This was an excellent companion piece to the 2007 concert, and while I might have traded a couple of the violin-centered pieces for a fuller exploration of Williams' oeuvre, the crowd-pleasing Shaham section probably compensated for the omission of Superman, Jurassic Park, and the Raiders March. What surprised me, though, was the neglect of Harry Potter. "Hedwig's Theme" is—inarguably, I think—the Maestro's most popular and influential work of the new millennium, considering its impact on the rest of the Potter film-and-theme-park franchise. I would expect that to be a staple nearly as ubiquitous as Star Wars by this point. But I suppose when you show up as often as Williams does in Chicago, you play whatever you're in the mood for on a given weekend. Again, I can't stress enough the professionalism and precision of the CSO. I'm accustomed to hearing lesser orchestras lack this or that in manpower or tempo when it comes to these familiar compositions, but these musicians acquitted themselves beautifully on every selection. Chicago is truly blessed to have an orchestra like the CSO with such close ties to JW. Rock on, Maestro! Keep composing and come back soon!
  10. Like
    igger6 got a reaction from crocodile in John Williams and the Chicago Symphony Orchestra (November 10th, 2013)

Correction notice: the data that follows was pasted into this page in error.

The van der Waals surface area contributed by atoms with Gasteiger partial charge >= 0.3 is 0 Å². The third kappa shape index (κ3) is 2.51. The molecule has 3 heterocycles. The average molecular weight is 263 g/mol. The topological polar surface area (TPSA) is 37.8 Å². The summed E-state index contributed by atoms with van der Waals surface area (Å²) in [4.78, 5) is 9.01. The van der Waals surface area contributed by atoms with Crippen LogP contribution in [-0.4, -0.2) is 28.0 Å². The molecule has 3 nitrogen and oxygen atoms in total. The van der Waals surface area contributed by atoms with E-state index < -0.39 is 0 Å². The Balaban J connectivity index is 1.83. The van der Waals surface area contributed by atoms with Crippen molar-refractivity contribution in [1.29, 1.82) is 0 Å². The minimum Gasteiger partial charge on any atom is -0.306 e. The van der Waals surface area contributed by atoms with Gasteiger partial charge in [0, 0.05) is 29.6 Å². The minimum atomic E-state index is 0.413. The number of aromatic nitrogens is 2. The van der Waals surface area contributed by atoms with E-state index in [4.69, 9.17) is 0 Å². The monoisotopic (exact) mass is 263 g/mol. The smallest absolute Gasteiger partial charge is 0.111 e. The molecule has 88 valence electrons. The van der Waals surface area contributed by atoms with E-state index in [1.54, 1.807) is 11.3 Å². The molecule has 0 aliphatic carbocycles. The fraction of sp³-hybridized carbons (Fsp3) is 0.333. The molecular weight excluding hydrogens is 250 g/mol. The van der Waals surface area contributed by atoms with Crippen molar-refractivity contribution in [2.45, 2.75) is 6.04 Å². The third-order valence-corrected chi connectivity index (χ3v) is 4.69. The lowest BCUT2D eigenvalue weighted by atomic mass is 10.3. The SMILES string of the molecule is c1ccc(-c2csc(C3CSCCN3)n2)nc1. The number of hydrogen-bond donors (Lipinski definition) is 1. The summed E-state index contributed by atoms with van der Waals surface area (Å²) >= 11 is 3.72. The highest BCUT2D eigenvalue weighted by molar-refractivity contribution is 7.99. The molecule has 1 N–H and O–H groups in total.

AMAZING show on Sunday! I saw him with the CSO in 2007, which was much more of a "Greatest Hits" program, I thought, as opposed to the selection of comparatively "deep" tracks he played today. There were a higher proportion of classic crowd-pleasers in '07, but I didn't enjoy this one any less. I was in the upper balcony, and with my trusty pair of binoculars, I had the best seat in the house, with clear views of everyone but the trumpets and some of the percussion, who were camped out behind the screen. (Can't the CSO afford a retractable screen? There's an awfully long donor list in the program...) I'd say the standout section of the ensemble was the trombones, who lit up all the up-tempo selections with bold and melodic lines. I'm an orchestral layperson if ever there were one, so time after time I would sweep my viewfinder from one end of the brass to the other, seeking the source of that righteous racket, and it was almost always the trombones. Big kudos as well to the flute and piccolo players, who popped in and out precisely at the appointed times to dress up or punctuate the big melodies with long or short runs, as well as nailing key solos in the slower material. And of course, the hardest-rocking man on stage, the timpani player, brought every crescendo section over the top.